NOTE: This podcast was transcribed by an AI tool. Please forgive any typos or errors. This transcript is also missing the podcast music intro and outro as well. 111. Marketing Predictions Episode [00:00:00] Erin Ollila: I really enjoy reading or listening to, prediction based content, which is why I was really thrilled to have a leap year be this year, so I could do an entire week of marketing predictions with you. However, one thing I will say after doing the interviews with the experts that I had and doing all of the research for this particular episode is that [00:00:24] Erin Ollila: I think predictions are so hard. I don’t know. Maybe I’m not a predictions person. Maybe my chemical makeup, my neurodiversity, my Enneagram two-ness, I have no clue, but maybe the general makeup of Erin is just prohibitive in predicting the future. I can reflect back on the past like the best of them. I can analyze the present, but boy do I have a mental block about future predictions. [00:00:55] Erin Ollila: That being said, I worked really hard on this episode to come up with a well-rounded group of predictions in the marketing world for the next four years. [00:01:07] Erin Ollila: I am going to spend some time this episode to talk about these things in relation to marketing, and they are tech privacy, SEO, copy, customer experience and advertising. Those are the things we’re covering here today. [00:01:27] Erin Ollila: So that’s it. We’re gonna just jump right in and start talking about tech, marketing tech in the next four years. [00:01:36] Erin Ollila: The introduction of AI made it very obvious and very clear that we’re going to have a few pivotal moments in the sense of what new tools can be built, how can we use artificial intelligence to better us in our jobs? Where do we have to be careful about the line of, um, allowing artificial intelligence to influence things like our marketing decisions or our copy or content? So I think the easiest prediction is that AI is going to play a very significant role within the marketing industry over the next four years. [00:02:10] Erin Ollila: I know I, I started with the most obvious of those options, but I, I purposely chose that to begin with because I think it will influence some of the other things that I’m sharing today. How will AI influence our marketing over the next four years? [00:02:27] Erin Ollila: Some easy ways: one, and not the greatest way, is that people are going to be using AI tools to create copy and content for their businesses. [00:02:37] Erin Ollila: It’s going to go badly. Sorry folks. It is going to go badly. You can use AI to create incredible outlines, to do some messaging work for you. Like there’s so many great and excellent use cases for using ai. Within the realm of marketing, but what’s going to happen is businesses from small to large are going to cut corners by hiring, quote unquote, hiring an AI tool to write their copy and content for them. [00:03:08] Erin Ollila: Because of that, we’re going to then have SEO issues, right? We’re going to have a lot of really stinky copy on the internet, and then there’s going to be adjustments that have to be made on, you know, removing that content or adjusting that content, bringing a human touch to that content. [00:03:26] Erin Ollila: However, one thing I think AI will drastically improve in the tech world is data literacy. And this is something I’m very excited about. Having an overwhelming amount of data can take a lot of time to sort through and to, analyze, right? [00:03:45] Erin Ollila: So when we have tools that can take massive amounts of data and, and sort and analyze and share insights about the data with us, it saves a ton of time and I think that’s a really big perk. So I think data analyzation is going to be the most exciting thing from my perspective, and the increase in data literacy when it comes to marketing specifically is going to be really exciting to see how it plays out over the next four years. [00:04:13] Erin Ollila: Let’s move slightly away from AI things though, because in the tech sphere, I’m really interested to see how privacy, gets adjusted within the marketing world in the next four years. [00:04:27] Erin Ollila: I was going to start by saying that I was very let down by the last four years of privacy in regard to marketing because it was very quiet. I had high expectations for privacy in regard to marketing in the year 2020, and I say that year specifically because there was actually a lot of action in the. [00:04:48] Erin Ollila: Earlier four years, so 2016 through 2020, where a lot of laws were becoming in effect about privacy concerns. You know, GDPR, the California law, like there’s been many changes, especially in those four years, 16 through 20, about privacy laws. But then. It was quieter, let’s say between 2020 and 2024. [00:05:14] Erin Ollila: It was something that was discussed. There was actions starting to be taken, but it was a slower four years overall in regard to how we treat consumer privacy in the marketing world. [00:05:29] Erin Ollila: That being said, I think this next four years is going to be like privacy on speed. There are going to be drastic changes, which I think you’re, you’re starting to get aware of if you listen to yesterday’s episode on email marketing, and if you come back again next week where we have. [00:05:46] Erin Ollila: Cheryl Rerick here to talk about some of these new email regulations. you’re probably aware that privacy is becoming a very important thing and there’s lots of little changes that have started taking effect in the past year or so between Google and Yahoo’s email privacy regulations changing between December of last year and April of this year. [00:06:09] Erin Ollila: That’s one huge one. Other privacy things are cookies and different ways that of tracking that has really started to take effect in things like Apple and Google and how they track monitor their customers specifically also social media. I think if you were in marketing, or at least, you know, paying attention to marketing for your own business over the last, let’s say two or three years, you’ll know that a lot of people who were previously performing excellently on things like Facebook ads or Instagram ads, like, you know, paid advertising for their small businesses, started to really freak out because all of a sudden the the great, return on investment that they were getting from these ads just like tanked because of privacy related things. [00:07:01] Erin Ollila: And I think. The culmination of all of these behind the scenes things that have happened over the last few years and things that are really rolling into effect now is going to snowball and we’re gonna see a lot of privacy related changes over the next four years. [00:07:18] Erin Ollila: Consumers are, they’re tired of their. Their data being shared, they’re tired of being tracked. They’re tired of spam, and regulations are starting to come into play, to start to protect the consumer. [00:07:32] Erin Ollila: So as the business or the marketer, we’re gonna have to start getting in line, paying very careful attention and following these regulations so that way we don’t become the spam and we don’t become the quote unquote bad guys. Because we’re not doing the best business practices, but I know you listeners out there are following the best business practices so it won’t apply to you. [00:07:53] Erin Ollila: This kind of is a great segue to go into my next topic, which is SEO. I think that voice and visual search improvements is, this is my last tech topic., there’s gonna be a lot of improvements to how consumers in the everyday people are searching, using their voice or for visual, search elements like. [00:08:14] Erin Ollila: If you’re not already doing a visual search, if you have the Google app on your phone, you can use the lens and take a picture of something and it’ll search the internet for related images that look like that picture. That’s what I mean by visual search. So I think that the, those two key elements are something that has been under development for a while. [00:08:36] Erin Ollila: I don’t mean underdeveloped, I just mean they have been in developed. It would be helpful if I could actually talk correctly on a podcast. Let’s try that again. They, they have been in development for quite a while. Right now we’ve seen improvements here and there, but with the lens of Google’s, EEAT and helpful content updates of the previous year as well as what we’re seeing with the influction of AI content. [00:09:02] Erin Ollila: SEO is going to be the wild, wild west, and I think that one way that these big wig search companies can kind of maintain somewhat. Of control or, at least something they can keep a face of customer experience is by improvements in voice and visual search. [00:09:23] Erin Ollila: So if you’re using tools like Siri in order to get, information for your personal life or your business life, it will be a lot easier to get the correct information. And part of that is ai. Part of that is that, you know, these companies can train their voice search tools to give better. Now, I said I was gonna segment this over to SEO, so we will, we’ll do that. [00:09:49] Erin Ollila: All right, friends, I, I know I just said I’m bringing up SEO, but if there’s one thing that refuse to predict at this time, it is the future of SEO. [00:09:59] Erin Ollila: I, I seriously caution you that if in the immediate future anyone tells you that they know what to expect from search engine optimization over the next four years, that you run as fast as you can. [00:10:13] Erin Ollila: We’re in kind of an upheaval of search right now and there are so many moving elements that are affecting what we can expect from search. [00:10:22] Erin Ollila: So my non- prediction prediction is that search engine optimization is gonna be on a wild ride on these next four years. I think that we’re going to, kind of be treated like the social media giants treat the users with like algorithm changes. You know, it’s like one day you’re being told X, Y, Z in regard to search engine optimization, and then the next day there’s an announcement that now you should prioritize A, B, C. [00:10:53] Here’s my advice for you. It’s that I think that you should keep following current SEO best practices. And what I mean by current is all of the best practices over the last decade plus so that way we can appease search engines who are then allowing us to be introduced to this searcher. [00:11:16] Erin Ollila: I always liken Google or any type of main search engine, let’s say, as the wingman. I’ve said it many times on this podcast, so I don’t wanna keep like repeating myself, but if you think of the role of the traditional wingman or wingwoman, they’re the connector, right? Like they’re the person that’s going to introduce two parties or you know, multiple parties, and how can we make the wingman’s job easier, right? [00:11:40] Erin Ollila: If a wingman was responsible to introduce two people that they did not know at all, it would be significantly harder for them to make that connection. Now if we can appease Google, if we can make it easier for Google to take our content and share it with the people who are looking for the answers we’re providing, who are looking for the educational content, the inspirational content, the entertainment that we have created for them, if we can make it easy for Google to share it they’re going to share it. [00:12:13] Erin Ollila: So if you follow the best practices, you make the wingman’s job easier, you’re going to have a lot better of a chance to survive the future of SEO. I think instead of being scared about it, now is the time to create the excellent content. I’m gonna say that one more time. Now is the time to create excellent content. Because in the future, if they’re providing answers and they’re looking for good content, they’re gonna look backward. [00:12:43] Erin Ollila: They’re not gonna say, oh, I know Erin talks about these things on her, on her website. Maybe I should go ask her what she thinks about that for the future. No, they don’t care about predictions, right? And they don’t care about things that we haven’t written. [00:12:56] Erin Ollila: So if you’re creating written content, case studies, blog posts, anything that’s long form content get that in now and make sure your SEO is on point now. It will serve you in the long run. I’m already moving on an SEO high horse here, so we’re gonna take a break for one second because I would like to say thank you to some of the people who have left recent reviews on the podcast. [00:13:21] Erin Ollila: One of those people are Todd Gates who says, “this is the proverbial needle in a haystack. Wow. As a new small business owner, there is so much to learn and so many offerings to sort through. I came to Erin by total chance, listened to the latest episode, immediately went back to episode one and binged four episodes on my Drive. [00:13:42] Erin Ollila: Erin’s podcast is feeding me clear, actionable information in such a professional, engaging manner. I’m in! Thanks Erin.” Thank you so much, Todd, for leaving that review. Another person who left a review is user LHJ two, who says Talk Copy to Me is one of my absolute faves for copy and SEO insights. [00:14:05] Erin Ollila: While a lot of podcasts start strong and juicy and fade over time, Erin has managed to continue to develop really helpful topics and deliver extremely actionable advice. 100% worth my time and yours.” [00:14:21] Erin Ollila: Thank you so much. And then the most recent, uh, review that we have is from the distracted one. Who says “I am new to copywriting and getting back into web design from 2001 so I’m really happy that I found Erin’s podcast. I really appreciate how she expounds on what she’s teaching because I am one of those students that need to know why we should do something along with the how. And I appreciate the confidence in her voice that is contagious. I need all the confidence I can get.” [00:14:56] Erin Ollila: Well, thank you everyone. Those are the reviews for this episode. as always, I would love it if you had the time to leave a review for the podcast, and you can do that in Apple Podcast or you can always leave a rating in Spotify podcast, but I’ve kept you here for far too long, so we’re gonna power through some of my other marketing predictions for the next four years. [00:15:19] Erin Ollila: I think there’s gonna be some changes within the copy and content world of marketing, and I think a lot of those changes are going to come from user generated content. If you’re not familiar with what user generated content is, it’s basically exactly what it sounds like. It’s content that was created by the end user so think of it like someone purchases a product and then they goes on, they go on TikTok to leave a review about the product they’re using. It’s also if someone, films a testimonial or a review for a service provider that they’re working with, and that service provider uses the video on their website. [00:16:00] Erin Ollila: The reason why it’s so helpful is obvious general social proof. We all are more confident in our purchasing decisions when we see that other people that are like us are pleased with the the decision that they’ve made. So it specifically works well for social proof, but user generated content does not have to be social proof, especially in the lens of marketing. [00:16:25] Erin Ollila: A really good example of that is something that was actually like all the buzz of the internet in the past week or so. I’m totally apologizing ’cause I haven’t watched it. If I say this person’s name incorrectly, but Reesa Teeses, “who the F did I Marry?”, which is the TikTok video series is in an excellent example of user generated content. [00:16:47] Erin Ollila: It is storytelling. So what they’re doing is they’re using a social media tool to tell a story. And I chose that person as a example because there’s two things that I think are really gonna take form in the next four years when it comes to creating content in, the marketing world. There’s two specific ways that will stand out. Micromoment content, and. This is gonna sound wild when you hear it, so I’ll repeat it twice. Long form short storytelling. I know that makes no sense, right? So there’s micro moments and long form short storytelling. We actually did an episode about social media in early 2023 with Helen Palisi, and she came on to talk about how she thinks that social media storytelling will be something that’s really going to start to become more regular on social media. [00:17:46] Erin Ollila: I’ll link to the episode, so you can go check out our conversation. But I think she’s really onto something and I think we’re going to see this a lot more frequently in the next four years. [00:17:58] Erin Ollila: It is short pieces of a story that build up in a long collection. again, I haven’t watched the TikTok series, but if I’m understanding this correctly, I think there were like 52 different stories that were each approximately 10 minutes. So to be able to consume the entire story. You had to watch all 52 episodes in 10 minute clips. [00:18:21] Erin Ollila: So you can see how that is what I mean by long form storytelling. It’s built over time. Just like true storytelling is done, if you liken it to the chapters of a book, that’s what she’s doing with the content she’s created. [00:18:36] Erin Ollila: However, it is in short burst now because this is like the new viral hit. Everyone has kind of went in and binged the content like we do for Netflix series . So I really feel like we’re gonna see a lot more of this user generated content in the next four years. [00:18:55] Erin Ollila: And what I mean by micro moments are immensely tiny pieces of content. Opposite of the long form storytelling, but content that was created with a very specific goal in mind. [00:19:08] Erin Ollila: So kind of run the same way that the long form short storytelling is, except that instead of the longer amount of content that’s getting shared. It’s a collection of mini bursts of content. [00:19:23] Erin Ollila: The other thing I want you to consider when it comes to changes over the next four years or my prediction is that we’re going to have a lot more omni-channel storytelling. [00:19:32] Erin Ollila: So that would mean, as an example, you consume content on one channel, and then you’re going to another channel to get a different piece of the content and another channel to get a different piece to kind of tell an overall story. [00:19:45] Erin Ollila: It very well could get more technical where you are doing things like app related content and social media related content. [00:19:53] Erin Ollila: But I think omnichannel storytelling is going to be a big hit with the big brands. just this week for Chipotle, I think it is, they have a campaign going that if you find their codes within the content that they’re sharing on social media, you can text the code to them to find out if you’ve won I think it is guacamole for an entire year, which is thrilling. I love me some Chipotle guacamole. [00:20:19] Erin Ollila: The user’s job is to consume content on social media, but then take the bit of information that they have and use SMS text messaging to communicate with the brand to like enter a contest. [00:20:34] Erin Ollila: So use that, example as what omnichannel storytelling is. And I think we’re gonna really see a lot of really massive brands, put that into the play in the near future. [00:20:45] Erin Ollila: Tidying up this copy and, content section. One thing that is way overdue way overdue, but it’s really, I think, starting to get the attention that it, it so much deserves is accessibility and inclusivity. I have an excellent episode with Erin Perkins where we talk about accessibility and inclusivity. [00:21:08] Erin Ollila: I will put that in the show notes so you can listen to it, but if you haven’t paid attention to your own websites, accessibility to your inclusivity, and um. I’m gonna put one more episode because we had a conversation with Danbee Shin about global inclusivity in that same miniseries, and it was such a great conversation. [00:21:31] Erin Ollila: so I think that that’s another layer of inclusivity that gets forgotten about, especially when the two words accessibility and inclusivity are so close to each other it’s easy to think that they’re like one category when they’re not necessarily the same category. So. If you haven’t paid attention to those things within your business, specifically within your marketing, prioritize that immediately because just like we’re seeing some privacy laws come into effect, I think that with all of the changes to SEO, to AI tools, to everything, these quote unquote bigwigs like Google and Microsoft are going to care a ton about marketing and how it’s presented to the end user. Specifically websites here, like if your website is not accessible, they’re not gonna prioritize that for search. If anything, you might have penalties for a non-accessible website, so take the time now to do the work if you haven’t done it yet, and pay attention to what you’re reading within like the marketing landscape about changes to accessibility and inclusivity, because I think that it’s going to be prioritized in the near future and it should have been prioritized already. [00:22:49] Erin Ollila: Almost done, I promise. In regard to customer experience. I think that consumer convenience is going to be one of their highest levels of priority when it comes to marketing and like true implementation. [00:23:06] Erin Ollila: If you’re not exactly sure what I mean by consumer convenience, I want you to look closely as to how shopping has changed so drastically since the last leap year. If you remember, prior to the pandemic, buying online and picking up your, groceries, your other shopping things was much less practiced. In fact, I think some of the major grocery stores had just really started true delivery drop-offs for groceries. And that was not through Instacart or anything like that. That was through the grocery store. So they would have like team shoppers who would pick the items and drop them off at customer’s houses. [00:23:53] Erin Ollila: And that was still pretty rare prior to the pandemic. And let’s say Target, for example, and I know this for a fact because I was a, you know, a mom with young kids before the pandemic, and I remember just being so frustrated or anxious or nervous about having to, you know, get some shopping done or like needing something very important, like, um, wanting to test out different baby bottles let’s say when my babies were having difficulty drinking out of a bottle, and I could use the target app to purchase the items, but the best I was going to get. Which again, pre pandemic, this was a huge improvement to shopping. But the best I was going to get was that I had to physically go into the store to pick the items up. [00:24:35] Erin Ollila: Which can be difficult if you have like babies and sleep schedules or you have one car or all these things. Back to the point, I’m getting a little off the point here. The last four years we’ve had a pivotal change to shopping in the convenience factor, the pandemic really forced BOPIS, which is buy online pickup in store or out of store, which is what really truly happened,, because of the pandemic. you can drive up to target now and, and someone brings your order out to you. That is the same for most, many other big brand stores. And buy online pickup in store is not just a convenience thing for big brands. It is an expectation that consumers have, so I really think that. [00:25:17] Erin Ollila: There’s going to be a customer experience prioritization here by big brands. [00:25:23] Erin Ollila: I think this could be a problem though. And I think the problem specifically is an issue for the tiny businesses. We saw what happen when Amazon initiated their two day shipping. It, it literally shut down small businesses, even though it was like a domino effect, right? You know, if you cannot keep up with shipping demands, customers are not gonna go to you. [00:25:43] Erin Ollila: They’re gonna go to the big brands. I think that customers are going to get such a level of like eggshell walking handholding from brands who are willing to like bend over backward in order to make things easier for consumers that. [00:26:01] Erin Ollila: Little by little changes will be put into effect and smaller businesses will not be able to keep up with it. I think we’re gonna start seeing a lot more digital prioritization. And while I don’t have a very precise prediction with what I’m sharing right now, what I will say is I would love for you to pay very close attention to the customer experience changes that happen over the next four years for really big brands. [00:26:30] Erin Ollila: Because I do think shortly after changes happen for the big brands, we will start to see how that affects smaller businesses. [00:26:38] Erin Ollila: And finally, yes. Finally, we have reached the end. There is one more thing left,, that’s advertising. And I gotta tell you, I am really, really interested in what’s going to happen with the advertising world in the next four years. [00:26:56] Erin Ollila: I think there’s really there has to be, if it hasn’t actually come to this yet, there has to be a come to Jesus moment when it comes to paid advertising. You know, just in the, in the last week, I’ve seen dozens of complaints about how TikTok and Instagram are being completely overrun by ads. [00:27:18] Erin Ollila: But the ads have been prioritized, so. I don’t know if this is something we see this year or even next year, but I just don’t think the advertising trend can sustain itself, especially on social media. Maybe I should say that I don’t think social media advertising can sustain itself in its current format for much longer. [00:27:41] Erin Ollila: I think there’s always been this buildup of frustration with, being sold to, once Facebook started to actually implement ads on its platform. And then other, um, meta companies and other social media platforms followed suit. So it’s not like everyone’s just been excited about ads, but I think we’re kind of hitting the point where consumers are overly frustrated and they will leave platforms where the ads are just so present and overwhelming. [00:28:10] Erin Ollila: Like I said, I don’t think it’s gonna happen in this super immediate future because shopping through ads on social media is a somewhat newer thing. Talk about convenience marketing here, right? If you go on Instagram, just before this, I was watching, jordan the stallion. And he had a, a clip of someone holding an individual like coffee cup, like travel coffee cup where it stirs the coffee for you. [00:28:35] Erin Ollila: And he was like, I found it. I found it. One, I would, I would purchase this coffee cup in an instant. Um, but the point is, if you see this on social and you can purchase it immediately from that creator that I said that really funny. From the creator who is sharing the content. It’s exciting, right? [00:28:54] Erin Ollila: So we’re at the point where we’re enjoying the shopping of social media advertising, but like I said, it’s really coming to a point where consumers are starting to get frustrated. So once the fun of the social shopping starts to go away, we’re going to, to kind of get that pivotal moment, I think. [00:29:14] Erin Ollila: So maybe in two years, maybe close to the next leap year, we’ll really start to see some pretty massive advertising changes. So. If there’s a takeaway from this part, I would say if you are investing a lot of money in advertising, maybe, maybe go hard right now. My advertising days are far in my past, so I don’t wanna actually give you any advice, but if it’s working well for you. [00:29:39] Erin Ollila: I’d say enjoy it, but also employ longer term marketing strategies so that way they will be working if and when the advertising budget that you have or the advertising activities that you’re doing are no longer working. [00:29:55] Erin Ollila: So that’s it., like I said, this was really hard for me. I am not the best predictions person. I’m excited to find out if I’m right or wrong. [00:30:05] Erin Ollila: And I would love to hear what you have to say. I mean, you can find me on threads most often, Instagram, LinkedIn, but I’d love for you to connect to see like what you took from this episode, what you agree with from this episode, and if there’s anything we missed. [00:30:20] Erin Ollila: I hope you will join me back next week where Cheryl Rerick will be with us to explain what the heck is happening within the email marketing world with their new privacy regulations and how that really affects you as a small business owner. [00:30:35] Erin Ollila: If you email anyone for your business. Please tune in next week because you really need to hear and learn, about these changes ’cause they do affect you. All right, friends. I will see you next week.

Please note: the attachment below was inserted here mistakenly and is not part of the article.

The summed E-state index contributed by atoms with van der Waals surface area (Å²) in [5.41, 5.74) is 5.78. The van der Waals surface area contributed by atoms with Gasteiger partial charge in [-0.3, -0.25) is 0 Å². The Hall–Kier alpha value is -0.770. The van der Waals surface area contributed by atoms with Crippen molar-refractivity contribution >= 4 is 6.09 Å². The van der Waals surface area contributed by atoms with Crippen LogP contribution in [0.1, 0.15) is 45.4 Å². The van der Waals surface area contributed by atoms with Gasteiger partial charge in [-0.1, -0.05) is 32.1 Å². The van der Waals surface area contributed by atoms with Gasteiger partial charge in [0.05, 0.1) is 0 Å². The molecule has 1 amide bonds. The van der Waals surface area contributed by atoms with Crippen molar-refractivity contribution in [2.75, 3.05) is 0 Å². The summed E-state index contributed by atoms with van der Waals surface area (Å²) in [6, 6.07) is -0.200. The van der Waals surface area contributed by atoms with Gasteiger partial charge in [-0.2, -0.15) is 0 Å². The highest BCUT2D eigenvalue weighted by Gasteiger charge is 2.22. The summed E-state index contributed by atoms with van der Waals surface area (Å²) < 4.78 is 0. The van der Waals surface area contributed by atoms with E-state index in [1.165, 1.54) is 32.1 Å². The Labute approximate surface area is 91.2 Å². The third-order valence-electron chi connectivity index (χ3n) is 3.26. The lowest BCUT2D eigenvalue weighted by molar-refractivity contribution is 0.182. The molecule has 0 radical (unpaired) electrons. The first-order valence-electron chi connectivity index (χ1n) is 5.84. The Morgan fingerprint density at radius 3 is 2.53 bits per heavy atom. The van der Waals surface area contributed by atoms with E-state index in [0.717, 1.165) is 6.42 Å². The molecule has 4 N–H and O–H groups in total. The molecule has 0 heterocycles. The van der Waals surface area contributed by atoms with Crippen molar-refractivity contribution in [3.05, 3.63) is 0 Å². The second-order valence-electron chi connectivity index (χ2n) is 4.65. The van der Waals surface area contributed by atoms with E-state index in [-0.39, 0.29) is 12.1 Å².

Note: Show notes may contain affiliate links to products, offers, and services that I whole-heartedly recommend.